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Creating an OPM GEF Editor – Part 25: “Smart” Multi-line Text Figure

Last updated on 2015-10-06

Previous tutorial: Creating an OPM GEF Editor – Part 24: Showing Feedback to the User

One of the problems with visual programming languages is layout – you can stay endless hours just arranging the figures in the diagram without any real changes in the program, just to “make it look better”. This is a complete waste of time. For textual languages, it is a standard practice to have code auto-formatters that format the code every time you save. There are even some extremists who consider badly formatted code as having errors (if you are interested in the subject, there are programs like CheckStyle and Sonar to check coding standards, among others. If you use a good another tool and find it helpful, please leave me a note).

Anyway, my solution to this problem is simple: make the layout part of the language, so that it is not “secondary information”. This means that the developer cannot change the layout without changing the meaning of the program. And this also means that the language UI has to be very smart. For example, an OPP process is displayed as an ellipse, with the name of the process inside the ellipse. This could be shown in a number of ways:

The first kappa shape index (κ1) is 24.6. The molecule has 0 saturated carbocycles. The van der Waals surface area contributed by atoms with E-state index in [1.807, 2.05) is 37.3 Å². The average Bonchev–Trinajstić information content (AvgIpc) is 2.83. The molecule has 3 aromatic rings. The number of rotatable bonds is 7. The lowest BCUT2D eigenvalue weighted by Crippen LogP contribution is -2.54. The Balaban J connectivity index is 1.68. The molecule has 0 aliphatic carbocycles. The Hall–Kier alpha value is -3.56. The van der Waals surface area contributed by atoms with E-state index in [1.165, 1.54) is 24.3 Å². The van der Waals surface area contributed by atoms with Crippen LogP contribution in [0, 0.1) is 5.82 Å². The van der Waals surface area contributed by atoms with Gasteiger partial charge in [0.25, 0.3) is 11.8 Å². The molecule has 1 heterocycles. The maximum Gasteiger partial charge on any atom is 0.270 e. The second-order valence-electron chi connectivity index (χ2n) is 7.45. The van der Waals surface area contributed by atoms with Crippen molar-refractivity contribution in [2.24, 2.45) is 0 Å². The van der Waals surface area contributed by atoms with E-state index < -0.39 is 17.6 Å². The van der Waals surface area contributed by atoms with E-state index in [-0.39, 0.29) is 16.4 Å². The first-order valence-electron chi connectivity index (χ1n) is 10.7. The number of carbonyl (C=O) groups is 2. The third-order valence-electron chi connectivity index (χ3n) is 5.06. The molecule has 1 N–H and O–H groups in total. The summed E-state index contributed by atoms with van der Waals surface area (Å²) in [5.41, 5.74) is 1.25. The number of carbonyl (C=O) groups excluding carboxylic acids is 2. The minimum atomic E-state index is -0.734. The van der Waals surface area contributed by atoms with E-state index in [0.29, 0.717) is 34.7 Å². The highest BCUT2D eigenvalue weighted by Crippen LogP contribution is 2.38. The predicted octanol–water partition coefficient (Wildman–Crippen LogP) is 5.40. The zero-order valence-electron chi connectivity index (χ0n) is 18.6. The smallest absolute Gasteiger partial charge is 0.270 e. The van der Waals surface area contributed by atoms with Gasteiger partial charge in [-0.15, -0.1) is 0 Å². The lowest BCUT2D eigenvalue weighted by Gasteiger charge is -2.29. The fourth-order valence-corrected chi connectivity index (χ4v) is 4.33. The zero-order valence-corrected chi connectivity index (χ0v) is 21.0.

Capture2 Capture1 capture4 Capture3

So the developer has a problem – he has to decide how to resize his ellipse in the “best way” possible (which will definitely be different from the “best way” of all other programmers).

My solution: don’t let the programmer decide (at least not directly), but have each model element decide on its size, based on pre-defined configuration. It took me some days to get this to work, and I had to dig and debug the GEF Logic example a couple of times, but finally I managed. I needed to do the following things: 1. calculate how large is the text; 2. calculate the desired width of the the text using a pre-determined width to height ratio (See my question on ux stackexchange regarding this ration); and 3. calculate the final size of the text after resizing it to the calculated width. The last step is needed because the text may actually end narrower because we only want to have new lines when there is a break in the text (spaces, commas, etc.). Draw2d has a component that knows how to do this (called TextFlow) but I couldn’t manage to find a way to calculate the height… I tried to use getPreferredSize() on the TextFlow after setting its size, bounds, etc, but didn’t work. And then I found it: I had to pass -1 as the desired height to the getPreferredSize() method so it calculated it alone!